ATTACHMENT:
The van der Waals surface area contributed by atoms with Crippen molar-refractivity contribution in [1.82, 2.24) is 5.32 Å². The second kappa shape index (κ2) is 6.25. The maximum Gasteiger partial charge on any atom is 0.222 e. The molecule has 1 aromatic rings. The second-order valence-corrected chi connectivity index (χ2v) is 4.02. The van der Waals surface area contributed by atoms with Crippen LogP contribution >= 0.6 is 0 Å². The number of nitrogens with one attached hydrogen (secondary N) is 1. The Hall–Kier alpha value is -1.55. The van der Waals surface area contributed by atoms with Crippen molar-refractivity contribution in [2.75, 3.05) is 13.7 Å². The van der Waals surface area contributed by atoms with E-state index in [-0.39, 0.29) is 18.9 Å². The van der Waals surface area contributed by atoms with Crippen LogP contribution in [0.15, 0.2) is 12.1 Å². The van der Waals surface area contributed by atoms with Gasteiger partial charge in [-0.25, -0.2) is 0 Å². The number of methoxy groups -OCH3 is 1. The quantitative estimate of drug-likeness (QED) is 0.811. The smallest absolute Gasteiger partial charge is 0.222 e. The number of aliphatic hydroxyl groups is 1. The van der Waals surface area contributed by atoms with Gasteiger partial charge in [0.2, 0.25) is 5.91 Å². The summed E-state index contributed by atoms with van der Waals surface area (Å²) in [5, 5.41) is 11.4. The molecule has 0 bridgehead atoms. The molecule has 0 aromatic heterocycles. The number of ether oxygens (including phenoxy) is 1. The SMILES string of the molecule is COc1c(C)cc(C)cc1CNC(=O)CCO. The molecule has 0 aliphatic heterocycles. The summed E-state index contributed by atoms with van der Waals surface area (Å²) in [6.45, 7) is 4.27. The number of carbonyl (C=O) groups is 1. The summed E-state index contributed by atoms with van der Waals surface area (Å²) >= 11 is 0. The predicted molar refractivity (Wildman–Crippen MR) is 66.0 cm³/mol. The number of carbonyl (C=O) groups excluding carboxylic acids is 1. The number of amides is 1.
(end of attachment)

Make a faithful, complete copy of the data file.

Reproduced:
The van der Waals surface area contributed by atoms with Crippen molar-refractivity contribution in [1.82, 2.24) is 5.32 Å². The second kappa shape index (κ2) is 6.25. The maximum Gasteiger partial charge on any atom is 0.222 e. The molecule has 1 aromatic rings. The second-order valence-corrected chi connectivity index (χ2v) is 4.02. The van der Waals surface area contributed by atoms with Crippen LogP contribution >= 0.6 is 0 Å². The number of nitrogens with one attached hydrogen (secondary N) is 1. The Hall–Kier alpha value is -1.55. The van der Waals surface area contributed by atoms with Crippen molar-refractivity contribution in [2.75, 3.05) is 13.7 Å². The van der Waals surface area contributed by atoms with E-state index in [-0.39, 0.29) is 18.9 Å². The van der Waals surface area contributed by atoms with Crippen LogP contribution in [0.15, 0.2) is 12.1 Å². The van der Waals surface area contributed by atoms with Gasteiger partial charge in [-0.25, -0.2) is 0 Å². The number of methoxy groups -OCH3 is 1. The quantitative estimate of drug-likeness (QED) is 0.811. The smallest absolute Gasteiger partial charge is 0.222 e. The number of aliphatic hydroxyl groups is 1. The van der Waals surface area contributed by atoms with Gasteiger partial charge in [0.2, 0.25) is 5.91 Å². The summed E-state index contributed by atoms with van der Waals surface area (Å²) in [5, 5.41) is 11.4. The molecule has 0 bridgehead atoms. The molecule has 0 aromatic heterocycles. The number of ether oxygens (including phenoxy) is 1. The SMILES string of the molecule is COc1c(C)cc(C)cc1CNC(=O)CCO. The molecule has 0 aliphatic heterocycles. The summed E-state index contributed by atoms with van der Waals surface area (Å²) in [6.45, 7) is 4.27. The number of carbonyl (C=O) groups is 1. The summed E-state index contributed by atoms with van der Waals surface area (Å²) >= 11 is 0. The predicted molar refractivity (Wildman–Crippen MR) is 66.0 cm³/mol. The number of carbonyl (C=O) groups excluding carboxylic acids is 1. The number of amides is 1.